Digital Doors was created as a place for me to blog and share resources that I think would be helpful for teachers integrating technology in meaningful ways in their classroom. My goal would be to write a blog post a week, but with my busy schedule, that doesn't happen. I write when I can and rely on nifty tools to help me share what I am finding when I don't have time to write.

Thursday, November 6, 2008

Pin It


Will They Google Well?

L'espace internet du musée de la Communication  (Berlin)

This morning I participated in a state wide video conference on Internet Safety. New legislation says that we must be teaching children about internet safety and internet etiquette. We reviewed several different programs that are out there and available for us to use. I was a little disheartened that all of the resources seemed to be designed to scare kids into doing the right thing. I know that there are predators and cyber bullying is a huge issue. I do think that we must address these issues to keep our students safe. I just feel that there also many positive lessons for students to learn about being a cyber citizen. I think that students have the opportunity to build their web presence in a positive light. This is an opportunity for students to shine and share their very best with a world audience. If students think of the Internet as a clandestine place with evil lurking around every corner, they are more likely to participate in that type of CyberWorld. If students are taught how to share their work and ideas, have thought provoking conversations and build the presence they would like the world to see, I think not only will the students be safer, but the Internet would be a safer and friendlier place for all. I once heard Will Richardson talk about a student who "Googled Well". This student had a presence on the web. She had created a website with a focus on doing one good thing each day. Her website had really taken off and her ideas were having an impact on the world of others. Vicki Davis shares that she tells students to give everything they publish on the web the "President Test", how would what you are sharing look if someone found this when you were running for president. And recently, Steve Dembo challenged us to think about what we would like our Wikipedia page to say about us. Helping students to see their place on the Internet in this way is, I feel just as powerful and important and helping them know how to stay safe on the Internet. Citizenship isn't about fear, it is about being responsible, thinking before you act, and making wise and powerful choices.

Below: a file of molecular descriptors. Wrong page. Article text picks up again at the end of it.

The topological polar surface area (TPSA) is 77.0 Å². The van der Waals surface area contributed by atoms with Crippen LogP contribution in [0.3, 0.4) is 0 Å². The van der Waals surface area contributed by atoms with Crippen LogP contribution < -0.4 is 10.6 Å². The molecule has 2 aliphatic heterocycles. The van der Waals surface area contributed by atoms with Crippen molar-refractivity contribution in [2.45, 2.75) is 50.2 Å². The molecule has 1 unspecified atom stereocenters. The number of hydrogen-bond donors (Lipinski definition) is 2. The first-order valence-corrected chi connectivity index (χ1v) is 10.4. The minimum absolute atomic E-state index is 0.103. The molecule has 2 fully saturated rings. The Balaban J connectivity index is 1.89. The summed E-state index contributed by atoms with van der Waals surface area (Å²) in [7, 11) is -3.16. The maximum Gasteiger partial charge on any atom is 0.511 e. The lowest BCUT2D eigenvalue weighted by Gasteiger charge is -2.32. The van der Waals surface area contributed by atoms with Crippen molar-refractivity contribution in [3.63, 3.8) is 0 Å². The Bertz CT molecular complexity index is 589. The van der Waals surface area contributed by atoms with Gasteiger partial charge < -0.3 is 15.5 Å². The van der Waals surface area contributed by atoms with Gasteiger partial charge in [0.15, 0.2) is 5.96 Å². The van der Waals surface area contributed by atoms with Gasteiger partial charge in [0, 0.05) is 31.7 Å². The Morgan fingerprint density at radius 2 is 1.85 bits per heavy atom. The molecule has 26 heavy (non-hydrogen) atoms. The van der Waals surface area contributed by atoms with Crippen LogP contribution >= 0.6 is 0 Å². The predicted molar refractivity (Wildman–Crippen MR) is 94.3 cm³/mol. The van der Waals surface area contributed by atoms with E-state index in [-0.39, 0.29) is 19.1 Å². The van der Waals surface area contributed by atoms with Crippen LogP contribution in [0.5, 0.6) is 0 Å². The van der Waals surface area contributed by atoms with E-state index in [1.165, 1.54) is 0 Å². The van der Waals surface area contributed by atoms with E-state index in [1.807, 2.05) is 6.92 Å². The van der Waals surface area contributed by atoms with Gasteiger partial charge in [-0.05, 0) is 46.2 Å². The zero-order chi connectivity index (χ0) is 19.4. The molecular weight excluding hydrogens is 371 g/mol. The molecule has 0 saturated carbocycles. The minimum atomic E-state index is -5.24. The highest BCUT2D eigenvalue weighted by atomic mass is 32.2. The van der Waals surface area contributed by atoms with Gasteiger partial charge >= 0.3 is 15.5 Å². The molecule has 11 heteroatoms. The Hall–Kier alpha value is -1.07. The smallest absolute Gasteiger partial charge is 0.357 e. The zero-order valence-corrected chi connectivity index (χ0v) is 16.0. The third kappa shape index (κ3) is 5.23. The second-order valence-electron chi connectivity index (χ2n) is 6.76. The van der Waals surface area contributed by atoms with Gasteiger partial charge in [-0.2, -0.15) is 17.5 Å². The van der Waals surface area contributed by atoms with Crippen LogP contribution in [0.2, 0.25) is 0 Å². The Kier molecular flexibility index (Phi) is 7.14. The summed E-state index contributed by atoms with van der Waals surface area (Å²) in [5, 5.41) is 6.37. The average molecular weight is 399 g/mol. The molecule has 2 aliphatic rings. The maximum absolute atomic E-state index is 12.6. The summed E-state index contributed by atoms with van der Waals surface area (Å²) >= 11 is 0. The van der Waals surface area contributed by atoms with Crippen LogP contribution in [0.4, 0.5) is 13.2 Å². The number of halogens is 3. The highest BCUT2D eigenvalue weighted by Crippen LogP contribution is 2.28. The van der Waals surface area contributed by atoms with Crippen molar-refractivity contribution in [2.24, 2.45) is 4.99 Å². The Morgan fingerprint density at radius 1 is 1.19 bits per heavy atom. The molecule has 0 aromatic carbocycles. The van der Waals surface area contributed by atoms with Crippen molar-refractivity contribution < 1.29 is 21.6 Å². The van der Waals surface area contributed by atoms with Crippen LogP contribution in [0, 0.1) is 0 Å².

Here are some of the resources I gathered today. Powerful stuff, but please remember to share the positive side as well.

Resources: (Free) PSAs parent and family focus

Photo: Flickr Creative Commons L'espace internet du musée de la Communication (Berlin) Pin It Now!


Grace Kat said...

Thank-you for this post. It is a great resource to share with other educators as we teach digital citizenship in a positive and functional way.

Teresa said...

Thanks for sharing that information with us, Martha. I also like David WAlsh's work on media literacy. We could spen 12 years of a students life helping them discover smart ways to use all types of media!

Allanah K said...

New Zealand's Hector's World is pretty good for learning about digital safety for younger students.